Mandatory Nap Times and Group Napping Patterns in Child Care: An Observational Study

Sally L. Staton, Simon S. Smith, Cameron Hurst, Cassandra L. Pattinson, Karen J. Thorpe

Research output: Contribution to journalArticlepeer-review


Policy provision for naps is typical in child care settings, but there is variability in the practices employed. One practice that might modify children’s early sleep patterns is the allocation of a mandatory nap time in which all children are required to lie on their beds without alternate activity permitted. There is currently limited evidence of the effects of such practices on children’s napping patterns. This study examined the association between duration of mandatory nap times and group-level napping patterns in child care settings. Observations were undertaken in a community sample of 113 preschool rooms with a scheduled nap time (N = 2,114 children). Results showed that 83.5% of child care settings implemented a mandatory nap time (range = 15–145 min) while 14.2% provided alternate activities for children throughout the nap time period. Overall, 31% of children napped during nap times. Compared to rooms with ≤ 30 min of mandatory nap time, rooms with 31–60 min and > 60 min of mandatory nap time had a two-and-a-half and fourfold increase, respectively, in the proportion of children napping. Nap onset latency did not significantly differ across groups. Among preschool children, exposure to longer mandatory nap times in child care may increase incidence of napping.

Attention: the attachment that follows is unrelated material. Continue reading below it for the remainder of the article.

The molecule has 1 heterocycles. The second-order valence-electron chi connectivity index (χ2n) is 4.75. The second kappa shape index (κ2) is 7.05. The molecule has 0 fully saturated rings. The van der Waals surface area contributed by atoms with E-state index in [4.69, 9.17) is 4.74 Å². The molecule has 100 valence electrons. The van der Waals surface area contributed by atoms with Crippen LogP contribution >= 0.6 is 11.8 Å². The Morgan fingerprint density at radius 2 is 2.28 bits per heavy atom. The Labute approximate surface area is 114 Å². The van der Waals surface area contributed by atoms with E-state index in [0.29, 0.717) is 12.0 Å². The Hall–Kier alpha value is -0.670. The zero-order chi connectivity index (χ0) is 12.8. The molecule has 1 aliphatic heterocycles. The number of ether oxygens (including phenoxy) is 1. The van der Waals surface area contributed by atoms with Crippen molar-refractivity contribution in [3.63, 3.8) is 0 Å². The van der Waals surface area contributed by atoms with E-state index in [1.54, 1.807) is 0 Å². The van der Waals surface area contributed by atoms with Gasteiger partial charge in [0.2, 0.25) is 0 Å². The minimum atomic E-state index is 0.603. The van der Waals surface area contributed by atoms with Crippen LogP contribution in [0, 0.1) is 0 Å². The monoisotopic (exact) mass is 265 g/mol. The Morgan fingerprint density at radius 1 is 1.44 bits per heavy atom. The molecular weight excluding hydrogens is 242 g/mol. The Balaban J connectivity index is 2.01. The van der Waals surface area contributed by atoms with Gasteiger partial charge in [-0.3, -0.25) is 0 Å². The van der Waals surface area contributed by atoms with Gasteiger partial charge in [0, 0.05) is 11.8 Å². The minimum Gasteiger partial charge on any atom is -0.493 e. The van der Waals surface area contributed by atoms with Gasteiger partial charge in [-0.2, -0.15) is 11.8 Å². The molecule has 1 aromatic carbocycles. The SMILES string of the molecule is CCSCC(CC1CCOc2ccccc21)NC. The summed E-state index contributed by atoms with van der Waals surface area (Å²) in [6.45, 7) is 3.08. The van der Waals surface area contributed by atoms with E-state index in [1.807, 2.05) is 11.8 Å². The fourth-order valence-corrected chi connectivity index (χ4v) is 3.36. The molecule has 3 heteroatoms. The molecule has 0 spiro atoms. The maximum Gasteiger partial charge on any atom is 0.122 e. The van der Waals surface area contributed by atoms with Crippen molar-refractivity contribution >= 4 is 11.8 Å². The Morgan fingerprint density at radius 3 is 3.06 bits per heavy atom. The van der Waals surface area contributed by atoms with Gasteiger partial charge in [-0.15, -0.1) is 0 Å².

Original languageEnglish
Pages (from-to)129-143
Number of pages15
JournalBehavioral Sleep Medicine
Issue number2
Publication statusPublished - 4 Mar 2017
Externally publishedYes


Dive into the research topics of 'Mandatory Nap Times and Group Napping Patterns in Child Care: An Observational Study'. Together they form a unique fingerprint.

Cite this